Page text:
I received my pollen analysis from Dr. Bryant this morning, and I was a bit shocked. It turns out the girls love the crepe-myrtles. Austin had great rains starting last fall into early summer, and I will say the crepe-myrtles had amazing blooms this year. I just never saw any bees on them. We have several in our yard and while I saw the occasional bee buzzing around the blooms, I just assumed they were not a major source of pollen or nectar.
Here is some of the technical information from the report:
Category I: contain less than 20,000 grains/10 g. Often, honey in this category represents samples that have been pressure-filtered, honey from floral sources that produce little pollen, honeys that were partly produced by sugar-feeding bees, or honey that has been adulterated by adding high-fructose syrup. Usually, honeydew honey samples also fall into this first category. Pollen concentration counts in Category II: contain between 20,000-100,000 grains/10 g and indicates the honey has come from normal floral sources. Category III: pollen concentration values range from 100,000-500,000 grains/10 g and represent floral sources that are high pollen producers or indicate that some of the comb storage cells containing pure pollen may have been mixed with the extracted honey. Category IV: includes pollen concentrations between 500,000-1,000,000 grains/10 g. That category along with honey in Category V: (containing pollen concentrations of more than 1,000,000 grains/10 g) indicate honey that is produced from a few different floral sources that are extremely rich in pollen (i.e., Myosotis sylvatica, Cynoglossum officinale).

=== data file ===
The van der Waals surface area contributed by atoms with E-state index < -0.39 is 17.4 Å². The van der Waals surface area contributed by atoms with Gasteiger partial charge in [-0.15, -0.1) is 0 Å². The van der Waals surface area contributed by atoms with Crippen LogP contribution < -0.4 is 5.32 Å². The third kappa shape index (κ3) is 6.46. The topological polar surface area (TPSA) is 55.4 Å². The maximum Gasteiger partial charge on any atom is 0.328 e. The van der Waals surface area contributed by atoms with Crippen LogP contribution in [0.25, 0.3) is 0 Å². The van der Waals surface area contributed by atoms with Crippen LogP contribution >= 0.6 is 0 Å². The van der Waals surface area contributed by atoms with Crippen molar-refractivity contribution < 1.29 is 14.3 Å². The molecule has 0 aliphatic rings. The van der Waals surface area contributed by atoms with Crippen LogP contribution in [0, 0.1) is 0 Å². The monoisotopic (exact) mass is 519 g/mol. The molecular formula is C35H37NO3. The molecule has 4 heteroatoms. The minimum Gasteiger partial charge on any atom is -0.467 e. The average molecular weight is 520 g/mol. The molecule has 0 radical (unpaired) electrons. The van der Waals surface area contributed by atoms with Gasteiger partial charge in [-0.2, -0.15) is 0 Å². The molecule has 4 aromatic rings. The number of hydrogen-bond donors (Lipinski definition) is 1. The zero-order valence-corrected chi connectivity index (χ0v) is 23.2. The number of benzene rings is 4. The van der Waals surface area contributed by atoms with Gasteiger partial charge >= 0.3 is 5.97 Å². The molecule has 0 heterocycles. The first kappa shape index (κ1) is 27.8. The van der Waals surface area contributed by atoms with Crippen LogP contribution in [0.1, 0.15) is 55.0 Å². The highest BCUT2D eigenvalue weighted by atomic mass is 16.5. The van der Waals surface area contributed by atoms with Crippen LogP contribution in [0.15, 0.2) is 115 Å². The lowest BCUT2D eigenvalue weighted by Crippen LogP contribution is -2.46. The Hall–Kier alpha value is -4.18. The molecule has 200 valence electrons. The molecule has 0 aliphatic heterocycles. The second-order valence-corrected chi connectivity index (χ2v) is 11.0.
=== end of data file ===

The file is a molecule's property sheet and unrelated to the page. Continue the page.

Here is the official summary:
Your honey is an excellent example of a “Unifloral Honey” because it contains a dominant pollen type in the amount of 81%. For a unifloral honey, the International Bee Commission states you must have at least one pollen type in a percentage greater than 45%. The pollen concentration value of 35,650 pollen grains per 10 grams of honey is low, but it is within Category 2, which is in the range dominated by many Unifloral Honey samples. Because crepe-myrtle pollen is fairly large, much of it would normally be removed during a bee’s flight back to the hive. This phenomenon results in a low pollen concentration value in honey produced from the nectar of certain taxa, such as crepe-myrtle.
In addition to this honey being an excellent example of a Unifloral crepe-myrtle (Lagerstroemia sp.) honey, it also contains a small amount of nectar from another two sources, mesquite (Prosopis sp.), and privet (Ligustrum sp.). There are also a few other pollen types represented in this sample, which might reflect very minor foraging activity of your bees on other flowers such as those of clover (Melilotus sp.), some species of mint (LAMIACEAE the genus of which I cannot be certain since many mint types produce very similar pollen), and some species of plant in the lily family (Fig. 1). The lily pollen is very similar to the pollen of yucca (Yucca sp.) or crow poison (Nothoscordum sp.), but there are other pollen types that are nearly identical and thus without further work I could not be certain of the precise species that is represented. Overall, this is and excellent example of a good, unifloral crepe-myrtle honey.